Unity in Diversity

Unity in Diversity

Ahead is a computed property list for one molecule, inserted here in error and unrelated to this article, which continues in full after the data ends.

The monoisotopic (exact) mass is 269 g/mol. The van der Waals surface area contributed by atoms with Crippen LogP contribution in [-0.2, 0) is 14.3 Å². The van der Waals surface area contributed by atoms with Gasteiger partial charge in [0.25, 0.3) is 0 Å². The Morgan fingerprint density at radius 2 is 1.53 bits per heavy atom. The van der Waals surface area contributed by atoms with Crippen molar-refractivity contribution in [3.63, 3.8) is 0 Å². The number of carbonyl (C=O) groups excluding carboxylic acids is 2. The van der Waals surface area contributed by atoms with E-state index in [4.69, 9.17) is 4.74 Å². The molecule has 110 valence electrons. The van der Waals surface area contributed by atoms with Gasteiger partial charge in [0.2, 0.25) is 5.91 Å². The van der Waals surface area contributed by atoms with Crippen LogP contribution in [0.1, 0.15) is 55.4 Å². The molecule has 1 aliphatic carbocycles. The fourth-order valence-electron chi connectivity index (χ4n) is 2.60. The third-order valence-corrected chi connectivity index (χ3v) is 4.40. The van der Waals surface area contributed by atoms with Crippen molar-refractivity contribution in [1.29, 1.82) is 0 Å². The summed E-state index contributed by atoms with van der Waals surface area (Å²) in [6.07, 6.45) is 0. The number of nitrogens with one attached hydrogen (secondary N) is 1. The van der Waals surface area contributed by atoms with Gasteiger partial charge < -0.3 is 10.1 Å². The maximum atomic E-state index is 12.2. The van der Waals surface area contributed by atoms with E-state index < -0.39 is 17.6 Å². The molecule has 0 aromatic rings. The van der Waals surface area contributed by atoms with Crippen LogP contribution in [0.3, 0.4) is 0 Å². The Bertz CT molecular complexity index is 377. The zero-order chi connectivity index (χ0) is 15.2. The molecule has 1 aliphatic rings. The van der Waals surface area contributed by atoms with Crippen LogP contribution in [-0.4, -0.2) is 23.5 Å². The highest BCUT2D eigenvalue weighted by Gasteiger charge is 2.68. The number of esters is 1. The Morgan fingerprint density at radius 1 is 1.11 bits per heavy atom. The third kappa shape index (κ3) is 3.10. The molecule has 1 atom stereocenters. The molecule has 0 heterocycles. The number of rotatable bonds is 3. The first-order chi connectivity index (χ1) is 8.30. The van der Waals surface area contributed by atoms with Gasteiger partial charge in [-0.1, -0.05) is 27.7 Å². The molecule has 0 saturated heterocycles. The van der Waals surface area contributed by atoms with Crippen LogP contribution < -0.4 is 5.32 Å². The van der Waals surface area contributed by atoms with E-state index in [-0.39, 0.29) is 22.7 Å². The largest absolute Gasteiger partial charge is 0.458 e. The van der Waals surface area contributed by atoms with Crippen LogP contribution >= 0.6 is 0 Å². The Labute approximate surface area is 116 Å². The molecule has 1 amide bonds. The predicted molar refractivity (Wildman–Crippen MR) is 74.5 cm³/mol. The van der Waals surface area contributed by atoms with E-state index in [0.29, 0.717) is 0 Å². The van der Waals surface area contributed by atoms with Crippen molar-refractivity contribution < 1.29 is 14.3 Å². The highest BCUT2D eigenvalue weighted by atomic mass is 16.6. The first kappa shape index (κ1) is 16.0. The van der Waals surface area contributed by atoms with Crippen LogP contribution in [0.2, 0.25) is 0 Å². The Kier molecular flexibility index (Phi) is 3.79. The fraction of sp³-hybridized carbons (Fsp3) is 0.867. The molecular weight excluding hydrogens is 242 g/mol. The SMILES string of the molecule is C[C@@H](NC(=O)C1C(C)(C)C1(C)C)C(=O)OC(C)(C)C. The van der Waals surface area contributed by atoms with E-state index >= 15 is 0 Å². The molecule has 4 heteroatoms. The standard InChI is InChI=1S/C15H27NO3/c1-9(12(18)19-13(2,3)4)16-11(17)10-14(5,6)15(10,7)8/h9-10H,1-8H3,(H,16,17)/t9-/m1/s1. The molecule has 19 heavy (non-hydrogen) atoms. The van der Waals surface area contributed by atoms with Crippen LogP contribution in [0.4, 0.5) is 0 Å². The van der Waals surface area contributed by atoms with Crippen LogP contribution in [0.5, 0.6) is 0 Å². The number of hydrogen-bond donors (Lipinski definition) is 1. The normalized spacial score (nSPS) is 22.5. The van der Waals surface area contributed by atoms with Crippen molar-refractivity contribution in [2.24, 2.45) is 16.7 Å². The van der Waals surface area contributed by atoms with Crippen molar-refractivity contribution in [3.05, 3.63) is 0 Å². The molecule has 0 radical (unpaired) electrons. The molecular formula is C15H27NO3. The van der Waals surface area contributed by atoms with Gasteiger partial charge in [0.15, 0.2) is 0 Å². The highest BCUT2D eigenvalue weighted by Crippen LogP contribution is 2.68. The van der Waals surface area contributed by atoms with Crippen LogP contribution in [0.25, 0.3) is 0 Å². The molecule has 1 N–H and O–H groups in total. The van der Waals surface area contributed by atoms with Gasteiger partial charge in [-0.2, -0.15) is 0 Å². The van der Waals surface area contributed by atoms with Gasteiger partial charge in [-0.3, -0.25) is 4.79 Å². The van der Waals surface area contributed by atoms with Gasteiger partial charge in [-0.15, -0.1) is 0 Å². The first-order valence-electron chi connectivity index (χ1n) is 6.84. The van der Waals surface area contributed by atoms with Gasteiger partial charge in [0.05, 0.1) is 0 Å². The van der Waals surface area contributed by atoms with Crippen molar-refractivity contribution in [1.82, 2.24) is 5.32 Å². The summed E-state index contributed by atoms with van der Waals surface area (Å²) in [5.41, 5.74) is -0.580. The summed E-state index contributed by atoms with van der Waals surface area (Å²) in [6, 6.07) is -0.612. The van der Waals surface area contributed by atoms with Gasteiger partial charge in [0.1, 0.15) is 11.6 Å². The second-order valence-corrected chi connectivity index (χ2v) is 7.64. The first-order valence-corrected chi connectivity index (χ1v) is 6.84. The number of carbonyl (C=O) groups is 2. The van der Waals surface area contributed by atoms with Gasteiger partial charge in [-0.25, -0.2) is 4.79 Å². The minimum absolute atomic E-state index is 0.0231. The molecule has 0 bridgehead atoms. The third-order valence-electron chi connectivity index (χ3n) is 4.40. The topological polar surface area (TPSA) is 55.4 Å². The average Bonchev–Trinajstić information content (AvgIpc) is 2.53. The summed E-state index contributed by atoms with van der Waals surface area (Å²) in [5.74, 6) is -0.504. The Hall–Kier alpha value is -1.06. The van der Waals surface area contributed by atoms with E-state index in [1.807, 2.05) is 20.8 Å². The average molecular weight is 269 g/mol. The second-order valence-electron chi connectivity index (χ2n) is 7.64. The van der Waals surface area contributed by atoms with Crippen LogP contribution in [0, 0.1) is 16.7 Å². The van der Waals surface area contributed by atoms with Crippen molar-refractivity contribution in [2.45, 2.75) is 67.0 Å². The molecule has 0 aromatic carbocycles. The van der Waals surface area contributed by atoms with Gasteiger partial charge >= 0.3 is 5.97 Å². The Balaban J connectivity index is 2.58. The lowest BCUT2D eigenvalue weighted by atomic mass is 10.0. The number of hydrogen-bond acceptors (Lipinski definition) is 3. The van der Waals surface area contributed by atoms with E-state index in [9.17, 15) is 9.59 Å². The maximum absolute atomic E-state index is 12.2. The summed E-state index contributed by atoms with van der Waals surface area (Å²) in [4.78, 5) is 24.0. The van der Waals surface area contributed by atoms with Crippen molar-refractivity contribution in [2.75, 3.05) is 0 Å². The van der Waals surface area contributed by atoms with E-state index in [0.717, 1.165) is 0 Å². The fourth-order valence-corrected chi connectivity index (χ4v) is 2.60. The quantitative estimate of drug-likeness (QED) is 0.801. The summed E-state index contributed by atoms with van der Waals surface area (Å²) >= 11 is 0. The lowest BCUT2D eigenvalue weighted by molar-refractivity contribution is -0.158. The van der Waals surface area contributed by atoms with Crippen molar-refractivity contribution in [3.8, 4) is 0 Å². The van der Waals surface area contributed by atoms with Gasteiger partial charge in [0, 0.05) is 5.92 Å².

The great American philosopher Emerson spoke of "unity in diversity”, something that is foundational to the American ideal. To be open to diversity in general is a very good first step. However, it seems to me that unity in diversity is the greater call and aim. This unity requires a certain quality of heart. It requires a love for all God’s creatures, great and small, irrespective and because of their infinite varieties in color, culture, religious belief, gender, sexual preference, philosophy or social and economic status. Now grant you, this is easier said then done. Advances in technology and communications, changes in the way we work, the ability to travel anywhere---all have created a truly global village. People from all countries are interacting with one another to an ever-increasing extent. Most societies are still intrinsically tribal and segregated. However, our world is getting smaller by the minute. Inevitably, people of different backgrounds are getting to know one another, especially in the world's great multicultural epicenters, our major urban cities. Invariably, many of these folks of different backgrounds are falling in love, getting married and having children.Statistics show that approximately 1/3 of all new marriages now taking place in the U.S. are intermarriages---that is interfaith, intercultural or interracial in nature. A 2001 survey by the Graduate Center at the City University of New York shows that 29 million American couples (married or not) live in mixed-religion homes. One survey, according to the NY Times, finds that 40 percent of Americans had dated someone of another race.When it comes to matter of religion and intermarriage in the U.S:Over forty percent of marriage-age Catholics marry outside the Church, doubling since the 1960s.Three in ten Mormons are now in interfaith marriages.One in three Episcopalians and one in four Lutherans have married outside their churches.The Greek Orthodox Archdiocese of America reports that two-thirds of its marriages are interfaith.The number of Jewish-Christian couples doubled to one million during the 1990s.Four in ten Muslims are choosing non-Muslim spouses.The intermarriage rate approaches sixty percent for Buddhists, the fastest-growing Eastern religion in the United States.The only outdated statistic I could find with regard to intermarriage in Hinduism is ten years old and states that 5 percent of Hindus live in interfaith households.Here are more numbers and facts:Of the over one million LEGAL immigrants a year entering the US, over 80 percent are non-European. The greatest numbers are from Latin America, the Caribbean as well as Asian countries.The U.S. census revealed that, among native born, married, Americans ages 25-34 years old, over two-fifths of Hispanics and one-half of Asians had spouses who belonged to a different ethnic or racial group. The number of black-white couples alone tripled between the years of 1970 and 1991. This is significant when we note that as recent as 1958 a white mother in Monroe, N.C., called the police after her young daughter kissed a black playmate on the cheek. The boy, Hanover Thompson, age 9, was then sentenced to 14 years in prison for attempted rape. Outrageous but true. After failed appeals, he was released following a public outcry. Today we have Clarence Thomas, a conservative black supreme court justice who lives in Virginia, married to a white woman, and ironically it was in Virginia that the case of Loving v. Virginia struck down antimiscegnation laws.40 percent of all children born to an Asian or Pacific Islander parent also have a non- Asian or non-Pacific Islander parent. The number of Japanese-American children being born today who have one non-Japanese parent jumped to 60 percent in recent years. Here we have come a long way from World War II when we placed those of Japanese heritage in internment camps.Today, the world’s famous child of intermarriage is our beloved Tyger Woods whose ancestry is a combination of black, Thai, Chinese, white and Native American.These diversity figures are quickly rising giving weight to the words of Martin Luther King, “Hate cannot drive out hate. Only love can do that.”As an interfaith minister, I have had the privilege of working with people from an amazing variety of backgrounds. I have studied the world’s great traditions. Increasingly exposed to their teachings, their followers and rituals, I learn more and more of the transcendence of this glorious universe. After all, the essence of each tradition is alight with the same fire. It is the lamps that are different.I counsel blended families…especially through life’s major rites of passage. My book, Joining Hands and Hearts deals with the topic of intermarriage. With regards to intermarriage, I have worked with some of the most challenging situations: The joining of an elite upper class Southern debutante with a middle class African American from the north. Her father refused to walk her down the aisle until he and his wife spent some time talking with me. I had spent months counseling a Palestinian Muslim and an American Jew who had fallen in love. Unfortunately, their families did not share in their happiness (to put it mildly.) Then as fate would have it, one of them barely survived 9/11. After that they said to me, “We now know what is important in life. Will you marry us?” I have worked with children of Holocaust survivors…one in fell in love with a devout German Catholic and another with a Greek Orthodox woman. I have counseled Indian Hindus marrying Middle-Eastern Muslims. Irish Catholics marrying Moroccan Muslims. Vietnamese Buddhist marrying Sicilian Catholic. Iranian Jewish marrying Chinese Taoist. African American marrying British (both Episcopalian)….Japanese Shinto marrying American Jewish. Latin American Born Again Christian marrying Korean Agnostic…. Pakistani Zoroastrian marrying American Buddhist. I have celebrated many unions where there existed 4-5-6-7 cultures between them. Chante` and Judah, for example, a couple featured within my book had between them a combined African American, Native American, French, Polish, Russian, Catholic, Baptist, Jewish, Sufi, Rasta heritage. 10 traditions, 10 times blessed!Some of these families choose to raise their child in one faith. Others choose to celebrate the full breadth of their cultural and religious heritage. Still others choose a third religion for their blended family, while there are those who prefer a non-denominational neutral approach. There are no cookie cutter solutions here. The answers are as varied as the families themselves.Not too long ago, I performed the memorial service for a wonderful Albanian Muslim woman who died at the ripe age of 92. Her five Albanian Muslim children had married Middle Eastern Muslims and European Christians and her grandchildren extended their circle even further by intermarrying with Jewish, Chinese and Latin spouses. Yes, for the service, we incorporated a blend of all these prayers and traditions.Someone once compared my office studio to an U.N. outpost. And sometimes in certainly feels that way. I consider this work a gift. Personally, I revel in the symphony of mankind’s colors, textures and traditions. However, I won’t lie to you by saying that it is easy work. One of my favorite stories in this regard was told to me by a Methodist minister from the Mid-West. He was to co-officiate with a Rabbi for an interfaith, intercultural wedding ceremony. They both showed up at a scheduled meeting between the two families. The meeting was so acrimonious that afterwards the Rabbi turned to the minister and said, “You do the ceremony, and I’ll pray for you!”Sometimes I refer to my studio office as the crying room. For I have also counseled many young folks who were disowned by their parents for marrying someone of a different color or faith. I have seen relationships fall apart because of external family tensions due to the intermarriage issue. Having said that, I have seen many more relationships where love has conquered all.Generally, the younger generation is more interfaith and multicultural in terms of their peer group and in their love relationships. Usually it is the parents and grandparents that have the issues. I remember one particular conversation amongst family members at a wedding reception of a multi-cultural union where one young person stated (quite joyously), “Soon we (humanity) all will be mixed in one way or another.” His elderly grandmother immediately took my arm and commented, “I know. Isn’t it just awful!”Some people see this ever increasing diversity as a cause of alarm. They feel that we are losing our way life. Others fear that the present majority will become the minority. Still others simply fear what they don’t know. Fear breeds all the –isms, racism, sexism, religiousism, classism, ageism etc. We need to rise up, examine and face our fears. We all have fears, prejudices and biases. Be wary of those who say they do not! Martin Luther King once admitted that it was not the angels of darkness he feared (for he knew where to find them and where they stood), it was the angels of light.What can we do as individuals? We can speak out when we see any of the isms spreading. We can reach out and learn another’s point of view and way of life. We can participate joyously. And we can practice empathy. Empathy is a powerful tool.As a white person, I may never understand what it means to be a black person with a history of brutal, demoralizing slavery where my people were told by white people that we were less than human---but I can try. I can study African American history, read books, watch documentaries. I can look at the horrors of what was done and face it head on. I can examine my own guilt and fear. I can look at the racism that still goes on today---including subtle racism. This takes courage.Raised as a Christian, I may never be able to understand what is means to be a Jew. What does it mean to live knowing that humanity turned their heads and collaborated in a heinous genocide upon my people? But I can try. I can study the history of pogroms, of the holocaust. I can listen to the stories told by Holocaust survivors. And I can look squarely into today's face of anti-Semitism. I can, at the very least, try.As a non-Asian, I may not be able to completely understand the frustration of all the stereotyping-the many assumptions that people often make about Asians---but I can listen and learn. For example, one Chinese high school student told me that he was sick and tired of everyone assuming that he was good at math. He wasn't. He was more inclined towards the arts. A Korean man told me that he resented how many non-Asian women somehow perceived him as somehow being less sexual than Caucasian, African American or Latin men. Stereotyping---though we all do it to some degree-is a form of racism. The key is to be aware---be alert---when you are doing it. Then slowly we will be able to stop.As a non-Muslim, I may not be able to fully grasp what it means to be a Muslim living in America today…but I can try. I have to face looks of fear, distrust or anger--often sneers and comments from my neighbors who look at me, my family and my relatives and often see nothing but terrorists. The word Islam comes from the word peace. Yet how many of us are willing to take the time or energy to learn about this religion which brings peace to over 1 billion of our world neighbors? We must try.So much fear is dispelled when we get to know one another through listen and talk. Huston Smith once wrote, "Those who listen, listen for peace." It takes a quality of heart to want that. It takes love and compassion to revel in the fullness and beauty of humanity's mosaic. That seems to me to be the great call. Humanity has made tremendous progress. I, for one, rejoice in that progress and I recognize that we still have a long way to go.